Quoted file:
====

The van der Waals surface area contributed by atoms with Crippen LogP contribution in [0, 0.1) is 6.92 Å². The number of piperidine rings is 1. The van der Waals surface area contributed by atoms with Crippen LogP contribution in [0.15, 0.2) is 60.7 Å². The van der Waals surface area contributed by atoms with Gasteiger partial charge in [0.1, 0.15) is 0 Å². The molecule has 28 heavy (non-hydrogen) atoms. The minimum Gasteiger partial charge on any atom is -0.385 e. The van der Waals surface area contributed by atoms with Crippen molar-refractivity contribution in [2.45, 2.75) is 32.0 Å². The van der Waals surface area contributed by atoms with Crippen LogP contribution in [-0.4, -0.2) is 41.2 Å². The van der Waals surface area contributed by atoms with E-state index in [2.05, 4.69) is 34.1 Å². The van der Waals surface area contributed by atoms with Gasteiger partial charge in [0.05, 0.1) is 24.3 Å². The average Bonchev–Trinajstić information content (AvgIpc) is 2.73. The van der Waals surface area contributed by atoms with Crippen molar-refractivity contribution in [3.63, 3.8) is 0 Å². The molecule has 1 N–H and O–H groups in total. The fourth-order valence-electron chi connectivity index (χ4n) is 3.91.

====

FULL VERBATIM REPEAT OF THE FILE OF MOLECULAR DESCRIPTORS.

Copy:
The van der Waals surface area contributed by atoms with Crippen LogP contribution in [0, 0.1) is 6.92 Å². The number of piperidine rings is 1. The van der Waals surface area contributed by atoms with Crippen LogP contribution in [0.15, 0.2) is 60.7 Å². The van der Waals surface area contributed by atoms with Gasteiger partial charge in [0.1, 0.15) is 0 Å². The molecule has 28 heavy (non-hydrogen) atoms. The minimum Gasteiger partial charge on any atom is -0.385 e. The van der Waals surface area contributed by atoms with Crippen molar-refractivity contribution in [2.45, 2.75) is 32.0 Å². The van der Waals surface area contributed by atoms with Crippen LogP contribution in [-0.4, -0.2) is 41.2 Å². The van der Waals surface area contributed by atoms with E-state index in [2.05, 4.69) is 34.1 Å². The van der Waals surface area contributed by atoms with Gasteiger partial charge in [0.05, 0.1) is 24.3 Å². The average Bonchev–Trinajstić information content (AvgIpc) is 2.73. The van der Waals surface area contributed by atoms with Crippen molar-refractivity contribution in [3.63, 3.8) is 0 Å². The molecule has 1 N–H and O–H groups in total. The fourth-order valence-electron chi connectivity index (χ4n) is 3.91.